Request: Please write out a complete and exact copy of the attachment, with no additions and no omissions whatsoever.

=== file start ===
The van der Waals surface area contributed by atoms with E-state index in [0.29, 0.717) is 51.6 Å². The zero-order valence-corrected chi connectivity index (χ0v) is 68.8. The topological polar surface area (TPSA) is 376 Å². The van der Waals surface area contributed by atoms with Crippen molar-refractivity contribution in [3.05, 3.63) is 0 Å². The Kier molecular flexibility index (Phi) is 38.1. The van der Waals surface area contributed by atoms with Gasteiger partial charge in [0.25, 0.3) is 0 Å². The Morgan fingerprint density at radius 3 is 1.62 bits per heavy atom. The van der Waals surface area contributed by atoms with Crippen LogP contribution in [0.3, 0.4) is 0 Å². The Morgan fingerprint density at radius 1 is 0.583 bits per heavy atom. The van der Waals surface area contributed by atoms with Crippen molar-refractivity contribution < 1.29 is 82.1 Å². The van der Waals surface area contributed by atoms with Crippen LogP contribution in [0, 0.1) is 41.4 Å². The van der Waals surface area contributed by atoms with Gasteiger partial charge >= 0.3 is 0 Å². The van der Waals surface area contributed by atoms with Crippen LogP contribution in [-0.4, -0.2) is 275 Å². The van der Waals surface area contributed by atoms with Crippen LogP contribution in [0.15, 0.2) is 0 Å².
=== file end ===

The van der Waals surface area contributed by atoms with E-state index in [0.29, 0.717) is 51.6 Å². The zero-order valence-corrected chi connectivity index (χ0v) is 68.8. The topological polar surface area (TPSA) is 376 Å². The van der Waals surface area contributed by atoms with Crippen molar-refractivity contribution in [3.05, 3.63) is 0 Å². The Kier molecular flexibility index (Phi) is 38.1. The van der Waals surface area contributed by atoms with Gasteiger partial charge in [0.25, 0.3) is 0 Å². The Morgan fingerprint density at radius 3 is 1.62 bits per heavy atom. The van der Waals surface area contributed by atoms with Crippen LogP contribution in [0.3, 0.4) is 0 Å². The Morgan fingerprint density at radius 1 is 0.583 bits per heavy atom. The van der Waals surface area contributed by atoms with Crippen molar-refractivity contribution < 1.29 is 82.1 Å². The van der Waals surface area contributed by atoms with Crippen LogP contribution in [0, 0.1) is 41.4 Å². The van der Waals surface area contributed by atoms with Gasteiger partial charge >= 0.3 is 0 Å². The van der Waals surface area contributed by atoms with Crippen LogP contribution in [-0.4, -0.2) is 275 Å². The van der Waals surface area contributed by atoms with Crippen LogP contribution in [0.15, 0.2) is 0 Å².